Sapanta’s “Merry Cemetery” is known throughout the world due to the talents of local sculptor, poet and painter Ion Stan Patras. During his lifetime, he created a great number of grave markers which are painted in distinctive “Sapanta Blue” and visually depict the deceased along with an often humorous poem about their lives, habits, personalities and how they died. Ion’s intention was to create a place of celebration for the loved ones. He ended up creating one of the most visited attractions in Romania, as well as a truly unique site in the world.
In the beginning he sculpted about ten crosses a year. The method of work has been preserved unaltered to this day. The oak wood is cut into beams that are then allowed to dry one or two years. Next they are hewn into 10-cm thick planks, 2.20 m long and 30-40 cm wide, ranged in stacks, and allowed to dry for some months more. Then the sculptor begins his work: first he draws the geometrical motifs and the bas-relief dedicated to the deceased, then he sculpts and paints the cross in blue – a symbol of hope and freedom. In 1934, Patras began to scribble an epitaph on the crosses. Usually it is a short poem written in the first person, dotted with archaisms, vernacular phrases and…spelling errors. The sculptor-poet’s source of inspiration is the two-three night wake. The relatives of the dead person do not mourn, but drink and make merry. The entire life of the village is featured in this cemetery. The shepherd, the farmer, the ranger, the wood cutter, or the pupil stand side by eternally, with the weaver, the spinner, the housewife, the merchant, the carpenter, the doctor, the musician or the drunk. This collective memory of Sapanta, this ensemble of colorful graves where each dead person recounts humbly his/her existence with its joys and sorrows, creates a serene and merry atmosphere, a sort of challenge to death, a hymn to life.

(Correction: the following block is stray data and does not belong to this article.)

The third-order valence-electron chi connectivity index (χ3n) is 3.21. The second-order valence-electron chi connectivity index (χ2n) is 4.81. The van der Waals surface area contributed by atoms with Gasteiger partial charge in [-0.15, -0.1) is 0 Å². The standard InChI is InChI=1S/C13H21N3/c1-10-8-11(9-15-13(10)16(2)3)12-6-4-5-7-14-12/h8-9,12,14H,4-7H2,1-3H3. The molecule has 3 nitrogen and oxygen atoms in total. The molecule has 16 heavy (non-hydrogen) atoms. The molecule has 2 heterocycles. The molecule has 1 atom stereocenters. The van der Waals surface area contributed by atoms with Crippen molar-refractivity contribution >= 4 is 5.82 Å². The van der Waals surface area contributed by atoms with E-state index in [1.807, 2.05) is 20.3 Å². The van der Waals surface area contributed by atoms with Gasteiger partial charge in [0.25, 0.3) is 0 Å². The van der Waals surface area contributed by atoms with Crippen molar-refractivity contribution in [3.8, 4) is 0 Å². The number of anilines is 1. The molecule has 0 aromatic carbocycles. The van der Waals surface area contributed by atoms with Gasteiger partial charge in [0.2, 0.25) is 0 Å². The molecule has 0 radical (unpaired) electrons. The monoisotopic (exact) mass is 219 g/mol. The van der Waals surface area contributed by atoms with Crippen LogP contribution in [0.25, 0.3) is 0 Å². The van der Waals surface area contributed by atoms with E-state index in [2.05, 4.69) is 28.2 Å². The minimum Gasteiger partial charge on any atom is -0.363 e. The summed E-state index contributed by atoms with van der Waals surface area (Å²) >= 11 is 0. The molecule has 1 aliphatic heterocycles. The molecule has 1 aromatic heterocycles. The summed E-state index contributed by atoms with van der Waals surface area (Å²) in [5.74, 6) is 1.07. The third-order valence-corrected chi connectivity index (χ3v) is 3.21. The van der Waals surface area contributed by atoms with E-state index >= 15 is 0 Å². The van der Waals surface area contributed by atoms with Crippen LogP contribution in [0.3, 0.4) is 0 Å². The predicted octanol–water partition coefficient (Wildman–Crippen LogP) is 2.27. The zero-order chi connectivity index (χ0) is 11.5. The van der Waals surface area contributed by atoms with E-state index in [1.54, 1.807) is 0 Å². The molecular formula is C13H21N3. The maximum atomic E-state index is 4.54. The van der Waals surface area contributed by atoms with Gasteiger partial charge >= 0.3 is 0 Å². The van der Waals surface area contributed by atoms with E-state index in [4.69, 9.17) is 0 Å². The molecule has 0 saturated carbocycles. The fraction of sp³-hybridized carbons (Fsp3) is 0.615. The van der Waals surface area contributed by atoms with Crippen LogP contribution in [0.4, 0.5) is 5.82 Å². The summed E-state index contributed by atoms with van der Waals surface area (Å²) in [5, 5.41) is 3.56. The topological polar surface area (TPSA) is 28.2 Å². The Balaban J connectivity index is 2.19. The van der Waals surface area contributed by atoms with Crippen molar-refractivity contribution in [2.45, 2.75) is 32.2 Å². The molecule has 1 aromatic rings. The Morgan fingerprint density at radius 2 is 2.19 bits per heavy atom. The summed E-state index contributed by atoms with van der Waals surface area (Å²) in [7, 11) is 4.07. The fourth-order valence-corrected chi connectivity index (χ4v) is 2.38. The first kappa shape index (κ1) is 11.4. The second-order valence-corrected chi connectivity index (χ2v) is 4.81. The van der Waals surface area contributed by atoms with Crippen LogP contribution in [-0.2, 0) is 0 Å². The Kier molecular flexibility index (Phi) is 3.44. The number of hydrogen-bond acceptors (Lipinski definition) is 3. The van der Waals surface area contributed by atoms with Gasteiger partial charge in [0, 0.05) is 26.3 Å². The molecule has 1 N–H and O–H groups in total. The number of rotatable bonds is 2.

The creative spirit of Stan Ioan Patras still hovers over the merry cemetery of Sapanta even if today most of the crosses are concocted by his students. His follower now is Dumitru Pop. Born into a poor family, he studied with Patras since he was nine, and during his holidays he sculpted miniature crosses and frescoes. He went then to a vocational school in Timisoara and returned to Sapanta in 1977, after the death of Stan Ion Patras. Ever since Dumitru Pop has been living and working in the shadow of his master, inhabiting the maestro’s old home.
Very close to Sapanta is the Peri Monastery which has the tallest wooden church in the world, 78 meters tall. It is placed in a very picturesque dendrological garden. The monastery was newly erected on the site of a very old one.